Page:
In addition to the effect the change will have on student mental health, concerns also include time spent on the bus, siblings going to different schools, the loss of established building-based relationships and more.

“I have to side with the students and their mental health and their need to get back to normalcy,” Ahearne said. “I don’t think we need to add to their problems by going to this model at this time.”

He asked that the board put off making a decision at least until the students could return to what is familiar to them.

Melki had a similar take on the matter.

“I think our children need to go back to school the way it was, and we need more public input,” he said.

Melki added that about half of the people who called in to the last school board meeting, to comment on the restructuring, were district employees. Of the people who spoke in favor of the plan, only one does not work for the schools.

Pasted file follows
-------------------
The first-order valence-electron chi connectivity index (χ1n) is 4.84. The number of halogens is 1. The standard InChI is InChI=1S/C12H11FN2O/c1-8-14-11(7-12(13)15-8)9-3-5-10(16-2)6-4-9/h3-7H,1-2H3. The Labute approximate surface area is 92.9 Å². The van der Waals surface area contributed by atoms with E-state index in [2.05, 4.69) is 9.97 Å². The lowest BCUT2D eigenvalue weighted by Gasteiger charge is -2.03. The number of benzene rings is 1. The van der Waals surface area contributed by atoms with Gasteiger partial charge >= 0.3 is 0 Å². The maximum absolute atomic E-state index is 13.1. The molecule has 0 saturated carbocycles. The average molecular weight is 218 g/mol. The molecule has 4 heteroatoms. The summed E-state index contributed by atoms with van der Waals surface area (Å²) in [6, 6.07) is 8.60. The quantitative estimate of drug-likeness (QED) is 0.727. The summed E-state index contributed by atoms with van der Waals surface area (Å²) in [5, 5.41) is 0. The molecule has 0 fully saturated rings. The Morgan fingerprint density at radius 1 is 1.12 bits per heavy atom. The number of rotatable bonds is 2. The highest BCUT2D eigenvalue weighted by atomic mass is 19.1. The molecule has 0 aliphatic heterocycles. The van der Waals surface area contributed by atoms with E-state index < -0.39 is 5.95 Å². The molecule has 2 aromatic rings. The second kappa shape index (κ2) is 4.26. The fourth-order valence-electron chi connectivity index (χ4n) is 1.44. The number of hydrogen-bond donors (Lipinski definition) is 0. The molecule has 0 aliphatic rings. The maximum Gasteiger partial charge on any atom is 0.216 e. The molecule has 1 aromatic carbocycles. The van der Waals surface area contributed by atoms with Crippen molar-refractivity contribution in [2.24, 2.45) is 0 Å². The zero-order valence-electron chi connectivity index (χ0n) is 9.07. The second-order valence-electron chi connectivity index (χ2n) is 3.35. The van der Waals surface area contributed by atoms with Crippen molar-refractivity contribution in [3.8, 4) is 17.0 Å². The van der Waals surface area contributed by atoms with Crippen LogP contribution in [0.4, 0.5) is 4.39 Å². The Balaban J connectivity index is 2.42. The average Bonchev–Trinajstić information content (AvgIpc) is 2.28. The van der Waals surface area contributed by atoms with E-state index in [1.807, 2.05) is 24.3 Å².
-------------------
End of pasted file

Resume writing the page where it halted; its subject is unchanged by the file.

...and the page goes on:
“I think we will better serve our students if we let them come back to school … and ease into it … let the public prepare for it,” he said.

School board Secretary Jessica Lanave said postponing the change may be more difficult. This way, students return to “a cleaner slate.”

Lanave also pointed out that the district’s five elementary schools are often in competition with one another.

“We have five different schools that have a rivalry,” she said. “This is an opportunity to change our perspective.”

The full discussion and public comment can be viewed on the Swartz Creek Board of Education channel on YouTube at www.youtube.com/watch?v=pwAmfPxVNOQ.